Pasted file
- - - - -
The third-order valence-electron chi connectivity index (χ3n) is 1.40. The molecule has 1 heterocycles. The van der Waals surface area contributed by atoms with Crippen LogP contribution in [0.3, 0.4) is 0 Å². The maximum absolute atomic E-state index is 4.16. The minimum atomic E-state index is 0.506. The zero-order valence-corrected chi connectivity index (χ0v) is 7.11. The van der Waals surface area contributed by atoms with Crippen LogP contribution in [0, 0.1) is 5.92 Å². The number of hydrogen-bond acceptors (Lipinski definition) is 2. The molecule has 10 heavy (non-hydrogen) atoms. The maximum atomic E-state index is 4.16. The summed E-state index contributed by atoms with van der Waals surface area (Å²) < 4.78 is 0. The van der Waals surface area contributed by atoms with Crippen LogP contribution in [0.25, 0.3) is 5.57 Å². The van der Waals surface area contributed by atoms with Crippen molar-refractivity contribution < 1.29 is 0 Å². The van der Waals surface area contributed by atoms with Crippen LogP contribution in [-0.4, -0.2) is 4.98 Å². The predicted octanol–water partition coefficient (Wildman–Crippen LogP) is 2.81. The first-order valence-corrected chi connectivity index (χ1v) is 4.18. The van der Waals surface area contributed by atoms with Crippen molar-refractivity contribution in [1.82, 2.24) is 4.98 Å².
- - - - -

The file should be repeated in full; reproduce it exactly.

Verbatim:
The third-order valence-electron chi connectivity index (χ3n) is 1.40. The molecule has 1 heterocycles. The van der Waals surface area contributed by atoms with Crippen LogP contribution in [0.3, 0.4) is 0 Å². The maximum absolute atomic E-state index is 4.16. The minimum atomic E-state index is 0.506. The zero-order valence-corrected chi connectivity index (χ0v) is 7.11. The van der Waals surface area contributed by atoms with Crippen LogP contribution in [0, 0.1) is 5.92 Å². The number of hydrogen-bond acceptors (Lipinski definition) is 2. The molecule has 10 heavy (non-hydrogen) atoms. The maximum atomic E-state index is 4.16. The summed E-state index contributed by atoms with van der Waals surface area (Å²) < 4.78 is 0. The van der Waals surface area contributed by atoms with Crippen LogP contribution in [0.25, 0.3) is 5.57 Å². The van der Waals surface area contributed by atoms with Crippen molar-refractivity contribution < 1.29 is 0 Å². The van der Waals surface area contributed by atoms with Crippen LogP contribution in [-0.4, -0.2) is 4.98 Å². The predicted octanol–water partition coefficient (Wildman–Crippen LogP) is 2.81. The first-order valence-corrected chi connectivity index (χ1v) is 4.18. The van der Waals surface area contributed by atoms with Crippen molar-refractivity contribution in [1.82, 2.24) is 4.98 Å².